Wednesday, 27 January 2016

Bernie Sanders on the effects of low-skilled immigration

Bernie Sanders, one of the contenders for the Democratic nomination in the US presidential race, has a mixed record on the issue of immigration. He voted against the 2007 Comprehensive Immigration Reform Act, and has voted against guest worker schemes, yet he voted for the 2013 Border Security, Economic Opportunity, and Immigration Modernization Act, and claims to support a path to citizenship for illegal immigrants. In fact, the anti-immigration organisation NumbersUSA gives him an F– grade.

Nevertheless, some of his rhetoric on the subject of immigration is more reminiscent of a conservative Republican than a progressive Democrat. And indeed, it has earned him praise from no less an anti-immigration activist than Roy Beck––the founder of NumbersUSA––who said, "I think in his gut he believes his obligation as president would be to the workers of America, not to the workers of the world". Below are a selection of Bernie's statements on the effects of low-skilled immigration. (All quotes are taken from the linked articles.)  
My concern about the bill that I voted against was that there was too much emphasis on bringing low-wage workers into this country. 
There is a reason that Wall Street likes immigration reform. What I think they’re interested in is seeing a process by which we can bring low-wage labor into this county. 
What they are talking about is completely opening up the border. That was the question, should we have a completely open border, so that anybody can come into the United States of America. If that were to happen, which I strongly disagree with, there is no question in my mind that that was substantially lower wages in this country. 
When you have 36 percent of Hispanic kids in this country who can’t find jobs, and you bring a lot of unskilled workers into this country, what do you think happens to that 36 percent of kids who are today unemployed? Fifty-one percent of African-American kids? I don’t think there’s any presidential candidate, none, who thinks we should open up the borders.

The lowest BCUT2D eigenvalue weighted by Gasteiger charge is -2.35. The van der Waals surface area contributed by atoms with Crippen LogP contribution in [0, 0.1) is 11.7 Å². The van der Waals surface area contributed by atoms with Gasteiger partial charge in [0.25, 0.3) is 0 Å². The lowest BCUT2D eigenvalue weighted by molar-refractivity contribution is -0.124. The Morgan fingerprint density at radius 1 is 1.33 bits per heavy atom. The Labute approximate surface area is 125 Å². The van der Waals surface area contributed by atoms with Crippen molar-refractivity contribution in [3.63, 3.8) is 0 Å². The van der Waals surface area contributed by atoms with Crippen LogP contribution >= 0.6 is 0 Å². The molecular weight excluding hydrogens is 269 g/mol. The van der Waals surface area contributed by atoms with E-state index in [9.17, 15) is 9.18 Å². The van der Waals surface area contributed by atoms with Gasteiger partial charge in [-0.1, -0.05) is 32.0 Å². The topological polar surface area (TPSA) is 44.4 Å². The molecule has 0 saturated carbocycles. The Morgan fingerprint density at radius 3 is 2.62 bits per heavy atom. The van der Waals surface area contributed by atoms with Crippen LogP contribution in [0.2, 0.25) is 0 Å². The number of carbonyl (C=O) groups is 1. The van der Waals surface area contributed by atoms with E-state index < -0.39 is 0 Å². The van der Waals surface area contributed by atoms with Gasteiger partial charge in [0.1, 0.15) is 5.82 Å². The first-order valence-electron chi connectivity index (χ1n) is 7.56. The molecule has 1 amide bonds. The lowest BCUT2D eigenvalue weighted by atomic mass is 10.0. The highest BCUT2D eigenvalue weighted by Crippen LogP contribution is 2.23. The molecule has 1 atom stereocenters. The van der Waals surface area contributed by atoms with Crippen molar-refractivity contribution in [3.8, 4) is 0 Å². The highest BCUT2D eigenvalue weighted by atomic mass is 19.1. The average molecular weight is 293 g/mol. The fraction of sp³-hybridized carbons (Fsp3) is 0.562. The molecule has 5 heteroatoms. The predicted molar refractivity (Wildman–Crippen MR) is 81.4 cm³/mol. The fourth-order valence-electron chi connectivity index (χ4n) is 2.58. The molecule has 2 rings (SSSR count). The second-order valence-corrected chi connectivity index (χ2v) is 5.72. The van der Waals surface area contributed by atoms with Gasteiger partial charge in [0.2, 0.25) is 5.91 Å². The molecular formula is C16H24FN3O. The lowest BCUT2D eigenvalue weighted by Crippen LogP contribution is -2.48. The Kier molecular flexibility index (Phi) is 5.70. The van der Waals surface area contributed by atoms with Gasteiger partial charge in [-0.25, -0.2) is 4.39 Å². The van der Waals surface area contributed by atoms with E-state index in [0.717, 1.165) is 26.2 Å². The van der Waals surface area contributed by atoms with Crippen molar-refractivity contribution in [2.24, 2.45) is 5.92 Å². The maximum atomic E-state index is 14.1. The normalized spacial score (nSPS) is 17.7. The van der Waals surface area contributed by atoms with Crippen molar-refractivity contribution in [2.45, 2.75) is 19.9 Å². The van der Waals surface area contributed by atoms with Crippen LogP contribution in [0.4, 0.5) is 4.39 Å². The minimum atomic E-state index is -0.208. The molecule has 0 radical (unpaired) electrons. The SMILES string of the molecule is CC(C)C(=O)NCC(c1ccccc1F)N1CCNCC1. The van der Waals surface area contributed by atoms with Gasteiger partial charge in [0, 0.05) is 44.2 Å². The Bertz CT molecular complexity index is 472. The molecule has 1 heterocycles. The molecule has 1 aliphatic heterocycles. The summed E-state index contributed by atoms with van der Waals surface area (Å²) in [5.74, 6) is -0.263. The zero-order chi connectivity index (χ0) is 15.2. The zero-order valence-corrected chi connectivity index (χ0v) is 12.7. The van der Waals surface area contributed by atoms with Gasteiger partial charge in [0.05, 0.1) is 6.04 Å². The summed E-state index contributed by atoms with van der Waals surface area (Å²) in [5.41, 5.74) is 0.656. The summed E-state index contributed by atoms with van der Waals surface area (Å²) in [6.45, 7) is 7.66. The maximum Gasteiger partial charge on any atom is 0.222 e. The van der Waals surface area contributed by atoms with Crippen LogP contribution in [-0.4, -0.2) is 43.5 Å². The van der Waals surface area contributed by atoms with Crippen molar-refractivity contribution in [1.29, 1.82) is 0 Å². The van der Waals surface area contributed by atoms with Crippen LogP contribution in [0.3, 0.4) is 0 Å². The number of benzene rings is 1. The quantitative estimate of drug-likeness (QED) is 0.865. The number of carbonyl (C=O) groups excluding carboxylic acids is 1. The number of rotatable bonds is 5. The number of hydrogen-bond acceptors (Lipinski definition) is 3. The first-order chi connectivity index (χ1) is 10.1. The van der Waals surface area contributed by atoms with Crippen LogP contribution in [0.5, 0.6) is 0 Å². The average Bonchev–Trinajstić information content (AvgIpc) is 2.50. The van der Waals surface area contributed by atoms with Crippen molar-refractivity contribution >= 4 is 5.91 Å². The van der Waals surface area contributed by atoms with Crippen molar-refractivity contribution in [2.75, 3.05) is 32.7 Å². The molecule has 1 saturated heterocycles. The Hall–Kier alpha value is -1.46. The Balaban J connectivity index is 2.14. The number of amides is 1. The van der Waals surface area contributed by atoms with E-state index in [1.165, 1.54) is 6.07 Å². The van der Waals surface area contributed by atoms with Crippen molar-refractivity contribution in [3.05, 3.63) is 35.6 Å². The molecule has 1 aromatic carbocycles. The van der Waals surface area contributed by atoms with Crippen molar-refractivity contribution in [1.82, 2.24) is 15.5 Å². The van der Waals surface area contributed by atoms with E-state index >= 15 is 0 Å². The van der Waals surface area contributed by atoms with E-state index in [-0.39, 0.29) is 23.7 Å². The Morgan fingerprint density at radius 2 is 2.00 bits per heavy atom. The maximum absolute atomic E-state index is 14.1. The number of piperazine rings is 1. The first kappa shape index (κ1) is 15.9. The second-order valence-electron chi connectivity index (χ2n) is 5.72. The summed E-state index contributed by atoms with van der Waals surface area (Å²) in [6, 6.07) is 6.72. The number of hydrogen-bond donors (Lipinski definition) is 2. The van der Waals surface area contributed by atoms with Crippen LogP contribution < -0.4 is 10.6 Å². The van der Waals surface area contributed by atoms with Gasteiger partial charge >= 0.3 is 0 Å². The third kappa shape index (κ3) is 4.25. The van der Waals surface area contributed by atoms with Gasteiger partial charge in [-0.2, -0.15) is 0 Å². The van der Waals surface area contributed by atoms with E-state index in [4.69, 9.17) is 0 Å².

If poverty is increasing and if wages are going down, I don’t know why we need millions of people to be coming into this country as guest workers who will work for lower wages than American workers and drive waged down even lower than they are now. 
It does not make a lot of sense to me to bring hundreds of thousands of those workers into this country to work for minimum wage and compete with Americans kids. 
Open borders? No, that’s a Koch brothers proposal. That’s a right-wing proposal that essentially says there is no United States. 
It would make everybody in America poorer––you're doing away with the concept of a nation state, and I don't think there's any country in the world that believes in that. If you believe in a nation state or in a country called the United States or UK or Denmark or any other country, you have an obligation in my view to do everything we can to help poor people. 
What right-wing people in this country would love is an open-border policy. Bring in all kinds of people, work for $2 or $3 an hour, that would be great for them. I don't believe in that. I think we have to raise wages in this country, I think we have to do everything we can to create millions of jobs.